Your lymph nodes are small, rounded collections of immune system tissue that filter fluid and capture harmful cells. Your lymph nodes are responsible for gathering all harmful cells including bacteria, viruses and even cancer cells. If cancer cells have left the breast, they are most likely then collected in the lymph nodes that reside in the underarm region of the body. This would then lead to swelling in that area. If you notice swelling in your underarms or around your collarbone area, you should visit your doctor to have it checked out. As with the other symptoms, this doesn't necessarily mean that you have cancer, but it is definitely worth a check-up.

Retraction or inversion of the nipple

In addition to discharge, the nipple can also invert or reversing inward, due to cell changes happening behind the nipple. It may look different in size, or retract into the breast completely. Sometimes our nipples can change during ovulation or during the menstrual cycle, which is completely normal. If you notice any abnormal changes, you should see a doctor as soon as possible.

Breast or nipple pain

Although breast cancer is often painless, it can cause changes in skin cells that can lead to feelings of pain, tenderness and discomfort in the breast. The pain can also feel like a burning sensation. Although during our menstrual cycles many women often experience tender breasts, it is worth going to see your GP if you are experiencing any unusual or prolonged pain.

Be breast aware

It's important to get to know what is normal for you so that you are able to detect any changes as soon as possible, as abnormalities could be a sign of something wrong, even if it isn't breast cancer. There are a number of very useful resources on breast cancer awareness including: Breast Cancer Now Cancer Research UK Macmillan Cancer Support

But don't panic

You shouldn't panic if you notice any changes to your breasts. Ageing, changing hormone levels and various other factors could cause changes in your breasts throughout your lifetime. However, it is definitely worth being proactive about your health, by visiting a doctor if you feel that there may be something wrong. Your doctor will be able to check your symptoms, examine the affected area, and recommend further investigation if required.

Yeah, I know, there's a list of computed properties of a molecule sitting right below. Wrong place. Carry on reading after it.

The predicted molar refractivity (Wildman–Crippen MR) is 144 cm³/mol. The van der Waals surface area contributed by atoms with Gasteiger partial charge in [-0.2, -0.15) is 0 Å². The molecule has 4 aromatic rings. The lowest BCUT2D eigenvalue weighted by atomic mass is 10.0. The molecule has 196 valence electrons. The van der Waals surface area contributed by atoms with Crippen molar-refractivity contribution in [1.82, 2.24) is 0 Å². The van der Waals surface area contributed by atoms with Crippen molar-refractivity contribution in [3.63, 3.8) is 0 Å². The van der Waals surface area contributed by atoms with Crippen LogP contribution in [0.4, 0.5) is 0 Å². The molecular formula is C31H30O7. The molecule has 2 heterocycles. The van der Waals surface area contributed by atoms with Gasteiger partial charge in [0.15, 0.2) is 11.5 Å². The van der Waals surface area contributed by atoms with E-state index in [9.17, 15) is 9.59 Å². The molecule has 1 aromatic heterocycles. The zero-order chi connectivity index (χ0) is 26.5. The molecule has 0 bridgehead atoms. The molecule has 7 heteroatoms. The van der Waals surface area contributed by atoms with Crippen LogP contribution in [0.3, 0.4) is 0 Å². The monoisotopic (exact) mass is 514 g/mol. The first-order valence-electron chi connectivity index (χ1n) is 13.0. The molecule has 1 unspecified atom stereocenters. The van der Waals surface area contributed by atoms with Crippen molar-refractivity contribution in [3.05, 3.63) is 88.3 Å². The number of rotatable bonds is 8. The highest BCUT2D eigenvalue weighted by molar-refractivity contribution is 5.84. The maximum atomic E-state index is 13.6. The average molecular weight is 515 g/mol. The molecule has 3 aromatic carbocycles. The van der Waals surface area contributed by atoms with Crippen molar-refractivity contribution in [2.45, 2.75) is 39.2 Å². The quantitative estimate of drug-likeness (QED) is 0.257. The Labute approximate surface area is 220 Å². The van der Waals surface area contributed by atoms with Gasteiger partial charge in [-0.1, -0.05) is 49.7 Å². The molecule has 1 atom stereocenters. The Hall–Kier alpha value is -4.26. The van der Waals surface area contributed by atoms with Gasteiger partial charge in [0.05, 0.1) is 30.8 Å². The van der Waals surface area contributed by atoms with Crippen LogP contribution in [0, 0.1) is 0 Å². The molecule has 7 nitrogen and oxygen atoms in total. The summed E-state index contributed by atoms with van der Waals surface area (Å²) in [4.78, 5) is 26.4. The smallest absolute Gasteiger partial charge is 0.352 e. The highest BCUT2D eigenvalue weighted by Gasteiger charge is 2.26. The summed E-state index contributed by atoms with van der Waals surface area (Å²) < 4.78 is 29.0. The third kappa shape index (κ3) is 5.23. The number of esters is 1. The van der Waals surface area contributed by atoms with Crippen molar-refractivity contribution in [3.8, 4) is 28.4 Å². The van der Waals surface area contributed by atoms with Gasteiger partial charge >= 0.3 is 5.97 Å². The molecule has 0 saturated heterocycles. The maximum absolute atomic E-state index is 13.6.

What's next

If you notice one or more of these symptoms and take the trip to see a doctor, they might suggest you go for a mammogram, ultrasound, other tests involving image taking or blood tests to rule out infection or check for the cause. Again, this does not necessarily mean you have breast cancer, so there is no need to worry at this point.

During the GP appointment

During the appointment, the GP will examine your breasts for the symptoms or signs that you have mentioned. As mentioned above if further testing is required, your GP will be able to refer you to the right place. They might also decide that no further investigation is needed, or that they would like you to come back for another appointment after a short time, to see if there are any changes in your symptoms. If you don't feel comfortable seeing a male GP, you will be able to request a female GP. You can also ask for a female nurse or member of staff to be present during your examination, or you can take a friend or family member along to the appointment with you. Your GP should not find this unusual procedure, as the most important thing is that you feel comfortable during your appointment.

In conclusion

While an array of conditions or illnesses may cause changes to your breasts, it may be something more serious such as breast cancer. If you feel that you may be experiencing any of the above symptoms, or are just concerned due to family history of the disease, you should see a doctor for a check-up. The more vigilant you are with your healthcare and checking your breasts, the more likely breast cancer can be picked up earlier and result in successful treatment.

Your choices

You have a lot of choice when it comes to your onward treatment upon finding that you are experiencing some worrying symptoms. You can see your NHS GP, who will be able to examine your breasts and refer you to a breast clinic if required. If you are unsure and would like a chat with someone to find out more, one of the brilliant cancer charities mentioned above are on hand to answer further questions or help you with concerns. You also have the option of booking a private GP appointment with one of our experienced, local GPs at Vaila Health. A GP of your choice will examine your breasts in a private setting and advise you as to what your next steps in treatment or examination should be. We are also able to arrange a number of blood tests to help identify the indicators of any more serious illness or breast cancer. If you would like to contact us regarding a concern about breast cancer, feel free to email us at and one of our GPs will answer your concerns. Alternatively, give us a call on 0333 577 5999 to arrange your appointment. The GP appointment with us will cost £80, and there may be an additional cost for any blood tests or referrals. These will be discussed with you during your consultation, and if you require these tests you may have them that same day or come back another time for your tests. Is there anything else you would like to know about, or something you think we've missed? Let us know! Take care Hannah  Vaila Health St Andrews | Perth | Dundee 0333 577 5999 |